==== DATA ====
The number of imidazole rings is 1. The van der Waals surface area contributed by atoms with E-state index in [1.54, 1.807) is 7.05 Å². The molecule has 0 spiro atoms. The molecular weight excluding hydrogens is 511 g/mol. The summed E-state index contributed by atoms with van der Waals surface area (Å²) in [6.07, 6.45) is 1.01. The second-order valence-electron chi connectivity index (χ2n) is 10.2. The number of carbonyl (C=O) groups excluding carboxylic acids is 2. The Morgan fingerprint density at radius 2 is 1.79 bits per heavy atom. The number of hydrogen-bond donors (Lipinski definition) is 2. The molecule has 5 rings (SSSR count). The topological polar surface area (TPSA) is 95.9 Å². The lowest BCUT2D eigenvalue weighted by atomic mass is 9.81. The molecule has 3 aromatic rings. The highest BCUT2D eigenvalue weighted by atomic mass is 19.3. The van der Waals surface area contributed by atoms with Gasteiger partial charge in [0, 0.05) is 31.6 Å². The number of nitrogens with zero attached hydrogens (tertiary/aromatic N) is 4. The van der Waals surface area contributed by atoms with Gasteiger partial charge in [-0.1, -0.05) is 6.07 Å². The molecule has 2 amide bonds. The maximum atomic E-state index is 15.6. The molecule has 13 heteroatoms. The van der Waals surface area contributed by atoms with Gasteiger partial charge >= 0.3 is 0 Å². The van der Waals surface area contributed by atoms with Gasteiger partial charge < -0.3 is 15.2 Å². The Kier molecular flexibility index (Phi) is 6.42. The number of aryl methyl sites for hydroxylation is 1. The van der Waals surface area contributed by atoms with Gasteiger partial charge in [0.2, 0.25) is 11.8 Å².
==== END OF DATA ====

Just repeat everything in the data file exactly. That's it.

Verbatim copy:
The number of imidazole rings is 1. The van der Waals surface area contributed by atoms with E-state index in [1.54, 1.807) is 7.05 Å². The molecule has 0 spiro atoms. The molecular weight excluding hydrogens is 511 g/mol. The summed E-state index contributed by atoms with van der Waals surface area (Å²) in [6.07, 6.45) is 1.01. The second-order valence-electron chi connectivity index (χ2n) is 10.2. The number of carbonyl (C=O) groups excluding carboxylic acids is 2. The Morgan fingerprint density at radius 2 is 1.79 bits per heavy atom. The number of hydrogen-bond donors (Lipinski definition) is 2. The molecule has 5 rings (SSSR count). The topological polar surface area (TPSA) is 95.9 Å². The lowest BCUT2D eigenvalue weighted by atomic mass is 9.81. The molecule has 3 aromatic rings. The highest BCUT2D eigenvalue weighted by atomic mass is 19.3. The van der Waals surface area contributed by atoms with Gasteiger partial charge in [0, 0.05) is 31.6 Å². The number of nitrogens with zero attached hydrogens (tertiary/aromatic N) is 4. The van der Waals surface area contributed by atoms with Gasteiger partial charge in [-0.1, -0.05) is 6.07 Å². The molecule has 2 amide bonds. The maximum atomic E-state index is 15.6. The molecule has 13 heteroatoms. The van der Waals surface area contributed by atoms with Gasteiger partial charge >= 0.3 is 0 Å². The van der Waals surface area contributed by atoms with Gasteiger partial charge < -0.3 is 15.2 Å². The Kier molecular flexibility index (Phi) is 6.42. The number of aryl methyl sites for hydroxylation is 1. The van der Waals surface area contributed by atoms with Gasteiger partial charge in [0.2, 0.25) is 11.8 Å².